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3.1.1 Creating graphic objects – overview

In the toolbars on the left of the View, you can see many icons. Some of them enable you to create new graphic objects. The icons are grouped in several categories; by clicking the category icon on the left toolbar, the icons of that category are expanded into the right toolbar.

These icons are:

Choose an icon in the right toolbar and click it. Now you are ready to create your first graphic object. Each object is determined by a certain number of points, for example, a segment is determined by two points: its start point and end point. Read GO Creating Modes for further details. Once you have clicked the appropriate icon, you must specify the points to determine the desired position of the object. This is done by clicking the drawing area with the left mouse button.

When choosing the points, you can see the object being created and getting its shape according to the chosen points and the current position of the mouse cursor. In the status bar of the View, there are hints that remind you what point is to be chosen at the time. Once all points are chosen, the object is finished and you can either switch to another object type by clicking some other icon, or you can start creating an object of the same type immediately.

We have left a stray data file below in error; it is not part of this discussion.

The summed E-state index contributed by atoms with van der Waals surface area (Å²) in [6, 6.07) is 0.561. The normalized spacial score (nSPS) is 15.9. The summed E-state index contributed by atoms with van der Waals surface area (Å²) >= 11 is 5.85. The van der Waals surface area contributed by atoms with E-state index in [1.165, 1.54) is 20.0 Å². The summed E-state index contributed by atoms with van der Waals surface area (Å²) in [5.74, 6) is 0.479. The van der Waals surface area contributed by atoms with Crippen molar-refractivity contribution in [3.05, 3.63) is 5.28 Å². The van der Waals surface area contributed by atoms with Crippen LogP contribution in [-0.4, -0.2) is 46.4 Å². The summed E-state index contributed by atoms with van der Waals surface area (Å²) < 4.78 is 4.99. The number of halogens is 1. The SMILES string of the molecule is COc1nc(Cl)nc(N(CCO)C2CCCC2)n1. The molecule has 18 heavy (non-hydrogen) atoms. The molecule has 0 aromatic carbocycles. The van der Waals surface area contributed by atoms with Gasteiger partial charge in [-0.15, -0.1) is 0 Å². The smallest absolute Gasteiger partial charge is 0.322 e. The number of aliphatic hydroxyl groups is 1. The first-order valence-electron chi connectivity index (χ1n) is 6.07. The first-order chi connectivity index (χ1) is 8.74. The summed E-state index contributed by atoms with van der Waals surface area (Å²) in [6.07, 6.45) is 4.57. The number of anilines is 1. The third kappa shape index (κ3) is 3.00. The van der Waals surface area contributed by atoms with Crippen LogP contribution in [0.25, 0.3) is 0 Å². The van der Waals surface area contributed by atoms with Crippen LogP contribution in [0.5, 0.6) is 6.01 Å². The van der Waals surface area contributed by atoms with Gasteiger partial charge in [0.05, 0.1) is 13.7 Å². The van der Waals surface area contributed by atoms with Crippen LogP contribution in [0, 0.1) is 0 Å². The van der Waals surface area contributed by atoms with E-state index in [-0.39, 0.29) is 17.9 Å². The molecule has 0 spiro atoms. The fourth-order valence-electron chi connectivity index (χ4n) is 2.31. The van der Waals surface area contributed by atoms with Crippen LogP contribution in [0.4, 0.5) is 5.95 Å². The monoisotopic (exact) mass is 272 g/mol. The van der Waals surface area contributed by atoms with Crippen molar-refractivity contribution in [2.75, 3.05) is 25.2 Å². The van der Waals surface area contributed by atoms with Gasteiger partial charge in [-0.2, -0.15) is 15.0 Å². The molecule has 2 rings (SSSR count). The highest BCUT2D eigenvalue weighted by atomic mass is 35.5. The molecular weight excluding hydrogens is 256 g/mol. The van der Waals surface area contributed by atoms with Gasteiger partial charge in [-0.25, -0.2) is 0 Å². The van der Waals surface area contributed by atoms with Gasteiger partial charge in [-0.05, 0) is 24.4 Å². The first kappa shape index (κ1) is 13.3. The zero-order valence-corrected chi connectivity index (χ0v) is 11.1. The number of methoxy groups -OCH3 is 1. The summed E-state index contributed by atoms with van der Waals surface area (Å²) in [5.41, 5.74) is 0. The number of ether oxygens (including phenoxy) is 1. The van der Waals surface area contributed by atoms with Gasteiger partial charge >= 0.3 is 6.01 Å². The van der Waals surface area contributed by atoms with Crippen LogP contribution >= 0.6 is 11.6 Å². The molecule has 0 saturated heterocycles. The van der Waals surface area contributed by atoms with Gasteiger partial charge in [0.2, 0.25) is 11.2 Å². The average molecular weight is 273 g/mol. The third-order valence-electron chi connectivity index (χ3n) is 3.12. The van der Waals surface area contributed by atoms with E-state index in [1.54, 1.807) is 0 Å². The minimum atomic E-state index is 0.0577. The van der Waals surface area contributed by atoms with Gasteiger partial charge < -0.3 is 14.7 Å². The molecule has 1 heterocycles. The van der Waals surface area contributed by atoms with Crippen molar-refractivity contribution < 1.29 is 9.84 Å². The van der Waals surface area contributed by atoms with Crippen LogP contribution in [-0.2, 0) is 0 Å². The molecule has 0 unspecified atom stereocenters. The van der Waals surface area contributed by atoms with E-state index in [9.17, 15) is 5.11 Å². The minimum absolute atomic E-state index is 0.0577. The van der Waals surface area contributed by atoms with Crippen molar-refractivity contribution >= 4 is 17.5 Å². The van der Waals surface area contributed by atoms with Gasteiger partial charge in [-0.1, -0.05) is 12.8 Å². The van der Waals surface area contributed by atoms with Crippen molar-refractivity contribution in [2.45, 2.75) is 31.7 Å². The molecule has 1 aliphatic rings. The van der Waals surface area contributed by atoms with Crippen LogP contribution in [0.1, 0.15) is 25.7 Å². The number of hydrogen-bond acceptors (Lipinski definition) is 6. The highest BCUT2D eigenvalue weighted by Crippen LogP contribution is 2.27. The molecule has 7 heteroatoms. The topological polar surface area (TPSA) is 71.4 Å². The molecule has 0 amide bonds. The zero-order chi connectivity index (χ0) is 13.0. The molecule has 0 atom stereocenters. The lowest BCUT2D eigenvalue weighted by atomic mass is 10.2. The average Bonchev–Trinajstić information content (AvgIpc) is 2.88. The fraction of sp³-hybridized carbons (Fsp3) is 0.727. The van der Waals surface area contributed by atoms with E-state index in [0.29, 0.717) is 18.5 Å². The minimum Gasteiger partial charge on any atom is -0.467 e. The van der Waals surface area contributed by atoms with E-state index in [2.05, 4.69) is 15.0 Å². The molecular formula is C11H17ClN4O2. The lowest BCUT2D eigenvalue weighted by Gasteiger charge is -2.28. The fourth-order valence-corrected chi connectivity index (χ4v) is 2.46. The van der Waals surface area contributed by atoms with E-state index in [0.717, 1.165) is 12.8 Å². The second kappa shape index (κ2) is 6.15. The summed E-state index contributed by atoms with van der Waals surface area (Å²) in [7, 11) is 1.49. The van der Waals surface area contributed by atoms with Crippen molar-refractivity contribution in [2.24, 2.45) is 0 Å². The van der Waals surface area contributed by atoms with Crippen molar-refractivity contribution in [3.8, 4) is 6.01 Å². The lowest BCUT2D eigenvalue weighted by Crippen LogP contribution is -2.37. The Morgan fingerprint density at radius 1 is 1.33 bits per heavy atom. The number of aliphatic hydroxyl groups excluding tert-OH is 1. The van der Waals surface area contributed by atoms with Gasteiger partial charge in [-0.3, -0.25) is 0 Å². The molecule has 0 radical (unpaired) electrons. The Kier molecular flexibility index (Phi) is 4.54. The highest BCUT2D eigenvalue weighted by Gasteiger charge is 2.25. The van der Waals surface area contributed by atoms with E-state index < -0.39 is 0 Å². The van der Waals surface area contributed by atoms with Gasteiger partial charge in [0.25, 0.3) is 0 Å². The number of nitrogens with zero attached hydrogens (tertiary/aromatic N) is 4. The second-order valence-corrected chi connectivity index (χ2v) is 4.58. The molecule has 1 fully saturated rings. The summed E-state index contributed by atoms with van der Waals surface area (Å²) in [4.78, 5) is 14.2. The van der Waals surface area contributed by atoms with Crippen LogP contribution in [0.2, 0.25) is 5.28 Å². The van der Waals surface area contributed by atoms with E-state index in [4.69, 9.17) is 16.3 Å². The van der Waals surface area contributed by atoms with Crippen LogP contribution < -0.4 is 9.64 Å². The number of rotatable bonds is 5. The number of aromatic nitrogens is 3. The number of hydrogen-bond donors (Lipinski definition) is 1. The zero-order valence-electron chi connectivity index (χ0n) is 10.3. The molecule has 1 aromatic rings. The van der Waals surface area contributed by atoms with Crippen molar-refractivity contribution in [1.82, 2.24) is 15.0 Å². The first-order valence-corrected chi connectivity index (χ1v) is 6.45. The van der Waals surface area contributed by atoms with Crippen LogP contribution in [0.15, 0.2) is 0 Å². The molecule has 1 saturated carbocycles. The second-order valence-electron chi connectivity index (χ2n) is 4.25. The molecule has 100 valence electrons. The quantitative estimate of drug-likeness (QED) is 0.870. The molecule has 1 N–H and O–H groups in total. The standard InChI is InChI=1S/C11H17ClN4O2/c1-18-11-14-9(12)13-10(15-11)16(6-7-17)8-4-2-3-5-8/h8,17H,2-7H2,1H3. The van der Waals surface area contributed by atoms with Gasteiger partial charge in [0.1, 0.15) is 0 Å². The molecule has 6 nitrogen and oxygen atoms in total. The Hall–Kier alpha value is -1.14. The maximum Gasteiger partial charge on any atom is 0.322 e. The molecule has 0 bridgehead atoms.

sshots/create_bezier_2.png sshots/create_bezier_3.png

When choosing the points, you may want to return one step back. That can be done by pressing BackSpace – your last click gets forgotten and you can continue as if it had never been done. By pressing BackSpace several times, you can return several steps back up to the beginning of the currently created object. Or, by pressing Esc you cancel the creation and delete the object at once.

When you create graphic objects, you can see small green and blue triangles emerge in the positions where you clicked. These are not part of your image, they just mark the significant points. Their meaning is described in more detail in Anchors and hangers.

Note: Some objects available need to be determined by data different from a point position. For example, when creating an n-gon, you are asked for the number of its apices. When creating a text object, an editor opens for you to specify the source text of the object (see The Text Editor).